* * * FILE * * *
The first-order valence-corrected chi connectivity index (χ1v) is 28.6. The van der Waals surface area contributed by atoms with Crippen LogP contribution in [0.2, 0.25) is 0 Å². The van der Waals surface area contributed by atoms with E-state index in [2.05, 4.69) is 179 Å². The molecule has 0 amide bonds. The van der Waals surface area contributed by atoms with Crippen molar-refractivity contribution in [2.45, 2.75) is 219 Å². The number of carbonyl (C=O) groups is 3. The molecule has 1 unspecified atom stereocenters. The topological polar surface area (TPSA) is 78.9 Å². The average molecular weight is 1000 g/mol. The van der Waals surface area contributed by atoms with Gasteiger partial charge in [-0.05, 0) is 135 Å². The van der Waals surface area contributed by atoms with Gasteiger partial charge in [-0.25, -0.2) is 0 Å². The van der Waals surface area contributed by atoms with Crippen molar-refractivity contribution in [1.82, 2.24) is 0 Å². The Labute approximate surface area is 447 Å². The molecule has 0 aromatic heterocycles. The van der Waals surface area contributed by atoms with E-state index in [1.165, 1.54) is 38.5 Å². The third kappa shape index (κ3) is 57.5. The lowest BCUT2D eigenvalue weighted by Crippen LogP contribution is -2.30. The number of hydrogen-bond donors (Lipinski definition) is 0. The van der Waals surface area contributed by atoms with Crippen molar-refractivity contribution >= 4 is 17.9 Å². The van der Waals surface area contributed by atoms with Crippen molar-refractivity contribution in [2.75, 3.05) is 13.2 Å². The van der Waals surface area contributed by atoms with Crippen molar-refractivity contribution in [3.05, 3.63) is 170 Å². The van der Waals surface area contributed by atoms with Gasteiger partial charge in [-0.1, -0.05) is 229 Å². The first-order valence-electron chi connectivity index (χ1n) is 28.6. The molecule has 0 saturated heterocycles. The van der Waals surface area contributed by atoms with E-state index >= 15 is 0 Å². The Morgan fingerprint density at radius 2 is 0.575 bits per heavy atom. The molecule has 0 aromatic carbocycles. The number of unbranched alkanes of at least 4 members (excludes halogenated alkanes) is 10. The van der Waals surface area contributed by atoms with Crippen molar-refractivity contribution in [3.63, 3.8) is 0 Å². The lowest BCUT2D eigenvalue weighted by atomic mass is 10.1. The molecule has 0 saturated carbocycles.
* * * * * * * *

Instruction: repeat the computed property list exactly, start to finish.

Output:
The first-order valence-corrected chi connectivity index (χ1v) is 28.6. The van der Waals surface area contributed by atoms with Crippen LogP contribution in [0.2, 0.25) is 0 Å². The van der Waals surface area contributed by atoms with E-state index in [2.05, 4.69) is 179 Å². The molecule has 0 amide bonds. The van der Waals surface area contributed by atoms with Crippen molar-refractivity contribution in [2.45, 2.75) is 219 Å². The number of carbonyl (C=O) groups is 3. The molecule has 1 unspecified atom stereocenters. The topological polar surface area (TPSA) is 78.9 Å². The average molecular weight is 1000 g/mol. The van der Waals surface area contributed by atoms with Gasteiger partial charge in [-0.05, 0) is 135 Å². The van der Waals surface area contributed by atoms with Gasteiger partial charge in [-0.25, -0.2) is 0 Å². The van der Waals surface area contributed by atoms with Crippen molar-refractivity contribution in [1.82, 2.24) is 0 Å². The Labute approximate surface area is 447 Å². The molecule has 0 aromatic heterocycles. The van der Waals surface area contributed by atoms with E-state index in [1.165, 1.54) is 38.5 Å². The third kappa shape index (κ3) is 57.5. The lowest BCUT2D eigenvalue weighted by Crippen LogP contribution is -2.30. The number of hydrogen-bond donors (Lipinski definition) is 0. The van der Waals surface area contributed by atoms with Crippen molar-refractivity contribution >= 4 is 17.9 Å². The van der Waals surface area contributed by atoms with Crippen molar-refractivity contribution in [2.75, 3.05) is 13.2 Å². The van der Waals surface area contributed by atoms with Crippen molar-refractivity contribution in [3.05, 3.63) is 170 Å². The van der Waals surface area contributed by atoms with Gasteiger partial charge in [-0.1, -0.05) is 229 Å². The first-order valence-electron chi connectivity index (χ1n) is 28.6. The molecule has 0 saturated heterocycles. The van der Waals surface area contributed by atoms with E-state index >= 15 is 0 Å². The Morgan fingerprint density at radius 2 is 0.575 bits per heavy atom. The molecule has 0 aromatic carbocycles. The number of unbranched alkanes of at least 4 members (excludes halogenated alkanes) is 10. The van der Waals surface area contributed by atoms with Crippen molar-refractivity contribution in [3.63, 3.8) is 0 Å². The lowest BCUT2D eigenvalue weighted by atomic mass is 10.1. The molecule has 0 saturated carbocycles.